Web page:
14. “how to make training more match realistic, with stress factor, etc.”
– There are many drills and games that you can apply in your training. We have posted lots of them in the “Mental Strength Tennis Drills” section at WebTennis24. Enjoy becoming mentally tough!

15. “how to teach kids to improve their tracking skills”
– There are quite a few drills and even games that kids would love (always make it fun for them). A lot has been posted in the Tennis Games and Drills for Kids section at Kids love them!

16. “lesson plans for senior players”
– We have posted many lesson plans at that can be applied to seniors also. Most of the drills and games presented here can be adapted to senior players with respect to applying the proper recovery time and adjusting the intensity of the effort.

17. “I have some problems right now with the correct contact to hit the ball, the toss and the correct way to hit with topspin.”
– There is a section called Quick Tennis Fixes at You’ll find many videos presenting common issues that tennis players encounter, the reasons they happen, and how to fix them. You’ll love these videos – they are short and demonstrate the fix in the simplest ways.

18. “anticipation”
– Anticipation in tennis comes with experience and a conscientious effort to pay attention to your opponent’s body language before they strike the ball, as well as with good court coverage knowledge. Study those and you’ll find yourself being in the right spot (most of the time), saving energy and winning points easier.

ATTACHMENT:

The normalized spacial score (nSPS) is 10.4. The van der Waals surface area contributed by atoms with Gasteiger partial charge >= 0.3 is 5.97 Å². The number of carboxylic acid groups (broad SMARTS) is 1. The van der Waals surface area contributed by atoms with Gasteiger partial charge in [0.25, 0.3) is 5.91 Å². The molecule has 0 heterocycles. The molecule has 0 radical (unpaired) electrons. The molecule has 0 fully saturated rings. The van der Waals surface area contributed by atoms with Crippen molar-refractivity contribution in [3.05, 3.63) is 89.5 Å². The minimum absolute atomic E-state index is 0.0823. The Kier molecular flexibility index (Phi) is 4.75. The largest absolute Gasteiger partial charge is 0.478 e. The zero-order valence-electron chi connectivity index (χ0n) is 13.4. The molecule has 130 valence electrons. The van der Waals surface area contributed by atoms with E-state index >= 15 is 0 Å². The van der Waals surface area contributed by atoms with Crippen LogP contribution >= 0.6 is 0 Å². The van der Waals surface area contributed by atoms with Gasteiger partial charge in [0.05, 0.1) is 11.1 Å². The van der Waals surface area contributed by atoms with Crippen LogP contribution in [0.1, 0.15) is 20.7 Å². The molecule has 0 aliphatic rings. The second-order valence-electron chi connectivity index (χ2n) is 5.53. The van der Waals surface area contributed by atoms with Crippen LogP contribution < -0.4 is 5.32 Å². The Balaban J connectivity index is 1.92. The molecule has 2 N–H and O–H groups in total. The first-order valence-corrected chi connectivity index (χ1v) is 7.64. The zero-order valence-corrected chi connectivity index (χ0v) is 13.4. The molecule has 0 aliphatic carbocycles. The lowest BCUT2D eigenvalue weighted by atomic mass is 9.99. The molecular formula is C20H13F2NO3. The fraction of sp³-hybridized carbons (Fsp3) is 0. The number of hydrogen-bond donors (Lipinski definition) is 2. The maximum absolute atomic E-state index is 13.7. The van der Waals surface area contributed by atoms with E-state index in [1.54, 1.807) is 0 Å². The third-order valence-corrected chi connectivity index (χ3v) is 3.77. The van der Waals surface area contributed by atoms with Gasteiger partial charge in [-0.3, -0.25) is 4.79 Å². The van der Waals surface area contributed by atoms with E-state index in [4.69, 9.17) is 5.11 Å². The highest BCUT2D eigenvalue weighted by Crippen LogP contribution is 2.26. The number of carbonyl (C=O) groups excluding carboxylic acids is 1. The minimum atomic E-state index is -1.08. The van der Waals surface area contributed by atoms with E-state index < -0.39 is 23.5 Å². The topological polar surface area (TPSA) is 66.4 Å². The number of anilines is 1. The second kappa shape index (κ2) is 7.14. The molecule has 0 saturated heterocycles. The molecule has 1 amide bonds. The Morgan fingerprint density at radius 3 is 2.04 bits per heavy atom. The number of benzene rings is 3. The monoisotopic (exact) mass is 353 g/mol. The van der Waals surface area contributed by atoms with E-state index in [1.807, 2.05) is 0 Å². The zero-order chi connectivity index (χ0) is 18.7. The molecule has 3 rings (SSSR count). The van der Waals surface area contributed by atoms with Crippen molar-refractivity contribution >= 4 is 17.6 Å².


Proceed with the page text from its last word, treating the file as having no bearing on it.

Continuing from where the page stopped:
19. “look at the ball!!!!!!!!!!!!!!!!”
– I know what you mean! (: Let me just share one of my tricks that has allowed me for many years to focus on the ball:
Before I have a tough tennis match, I do this exercise (you can call it meditation, if you want)… I sit in a chair, comfortably, and look for a spot (no bigger than a button) that is at least 3 feet away. It can be any spot on the wall or… anything. Then I keep my eyes on it without staring or straining my eyes. I stay still and focus on that spot for at least 1 minute.
That has helped me clear my mind and learn to avoid shifting my eyes away from the object (in this case, the ball) which interests me. Try it! You might find it useful in keeping your eyes on the ball.

20. “serve”
– Oh, the mighty Serve. What is there to say about it? It is a stroke that anybody can improve as far as technique, power, placement, spin, etc.
I’ve written quite a few articles in regard to the Serve. Please check some of them here:
1) My Best Tip for a Good Serve Toss
2) It’s the Only Serve I Trust 
3) I’ve Found This to Be the Best Serve Toss Tip 
4) How to Get a Better Serve Toss in Tennis 
5) Facts You Should Know About Slice and Kick Serves 
6) Second Serve Priorities in Tennis 
7) Why You Should Slice Your Second Serve
8) How to Avoid Choking When Serving in Tennis 
9) Why Should You Practice the Wide Serve More Often 
10) Practice Ad Court Serves More Often – Here’s Why… 
11) The Body Serve is The Best – Here’s Why

21. “first volley!”
– Your first volleys depend a lot on the previous stroke: the approach shot.
The quality of your approach shot can place you in a situation of an easier first volley or a more difficult one. I said “easier” because, in general, the first volley is not an easy shot.
If you are approaching the net, most of the time you’ll be hitting the first volley from around the service line area and it will be a low one (contact below net level).